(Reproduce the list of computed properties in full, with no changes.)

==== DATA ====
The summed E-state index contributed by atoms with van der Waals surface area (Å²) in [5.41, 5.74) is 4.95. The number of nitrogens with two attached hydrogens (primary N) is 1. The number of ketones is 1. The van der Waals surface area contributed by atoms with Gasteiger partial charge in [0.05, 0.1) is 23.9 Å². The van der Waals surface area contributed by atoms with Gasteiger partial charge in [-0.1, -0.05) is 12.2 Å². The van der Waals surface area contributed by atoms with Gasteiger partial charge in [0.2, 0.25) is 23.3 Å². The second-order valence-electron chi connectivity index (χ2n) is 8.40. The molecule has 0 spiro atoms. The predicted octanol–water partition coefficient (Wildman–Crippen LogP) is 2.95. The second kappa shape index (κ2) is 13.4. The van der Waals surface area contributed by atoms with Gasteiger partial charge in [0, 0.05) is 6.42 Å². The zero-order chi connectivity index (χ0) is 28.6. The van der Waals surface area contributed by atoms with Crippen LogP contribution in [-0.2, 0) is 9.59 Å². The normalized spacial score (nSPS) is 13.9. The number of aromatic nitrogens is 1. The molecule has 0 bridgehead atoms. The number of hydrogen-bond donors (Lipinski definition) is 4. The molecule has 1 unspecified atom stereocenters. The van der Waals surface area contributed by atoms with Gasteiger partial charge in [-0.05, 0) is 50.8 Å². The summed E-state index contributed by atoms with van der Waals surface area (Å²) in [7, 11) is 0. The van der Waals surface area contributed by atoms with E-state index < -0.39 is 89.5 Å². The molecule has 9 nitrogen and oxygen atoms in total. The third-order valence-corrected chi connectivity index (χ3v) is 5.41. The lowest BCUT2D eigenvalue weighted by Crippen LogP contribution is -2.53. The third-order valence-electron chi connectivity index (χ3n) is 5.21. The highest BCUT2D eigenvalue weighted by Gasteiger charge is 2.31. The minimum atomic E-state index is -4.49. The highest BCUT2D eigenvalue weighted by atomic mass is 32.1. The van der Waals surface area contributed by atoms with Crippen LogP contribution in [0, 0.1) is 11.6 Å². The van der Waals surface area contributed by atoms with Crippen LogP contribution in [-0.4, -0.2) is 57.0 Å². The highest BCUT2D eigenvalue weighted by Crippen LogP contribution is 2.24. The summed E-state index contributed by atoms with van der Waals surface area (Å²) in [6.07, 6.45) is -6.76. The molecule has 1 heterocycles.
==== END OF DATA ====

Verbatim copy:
The summed E-state index contributed by atoms with van der Waals surface area (Å²) in [5.41, 5.74) is 4.95. The number of nitrogens with two attached hydrogens (primary N) is 1. The number of ketones is 1. The van der Waals surface area contributed by atoms with Gasteiger partial charge in [0.05, 0.1) is 23.9 Å². The van der Waals surface area contributed by atoms with Gasteiger partial charge in [-0.1, -0.05) is 12.2 Å². The van der Waals surface area contributed by atoms with Gasteiger partial charge in [0.2, 0.25) is 23.3 Å². The second-order valence-electron chi connectivity index (χ2n) is 8.40. The molecule has 0 spiro atoms. The predicted octanol–water partition coefficient (Wildman–Crippen LogP) is 2.95. The second kappa shape index (κ2) is 13.4. The van der Waals surface area contributed by atoms with Gasteiger partial charge in [0, 0.05) is 6.42 Å². The zero-order chi connectivity index (χ0) is 28.6. The van der Waals surface area contributed by atoms with Crippen LogP contribution in [-0.2, 0) is 9.59 Å². The normalized spacial score (nSPS) is 13.9. The number of aromatic nitrogens is 1. The molecule has 0 bridgehead atoms. The number of hydrogen-bond donors (Lipinski definition) is 4. The molecule has 1 unspecified atom stereocenters. The van der Waals surface area contributed by atoms with Gasteiger partial charge in [-0.05, 0) is 50.8 Å². The summed E-state index contributed by atoms with van der Waals surface area (Å²) in [7, 11) is 0. The van der Waals surface area contributed by atoms with E-state index < -0.39 is 89.5 Å². The molecule has 9 nitrogen and oxygen atoms in total. The third-order valence-corrected chi connectivity index (χ3v) is 5.41. The lowest BCUT2D eigenvalue weighted by Crippen LogP contribution is -2.53. The third-order valence-electron chi connectivity index (χ3n) is 5.21. The highest BCUT2D eigenvalue weighted by Gasteiger charge is 2.31. The minimum atomic E-state index is -4.49. The highest BCUT2D eigenvalue weighted by atomic mass is 32.1. The van der Waals surface area contributed by atoms with Crippen LogP contribution in [0, 0.1) is 11.6 Å². The van der Waals surface area contributed by atoms with Crippen LogP contribution in [-0.4, -0.2) is 57.0 Å². The highest BCUT2D eigenvalue weighted by Crippen LogP contribution is 2.24. The summed E-state index contributed by atoms with van der Waals surface area (Å²) in [6.07, 6.45) is -6.76. The molecule has 1 heterocycles.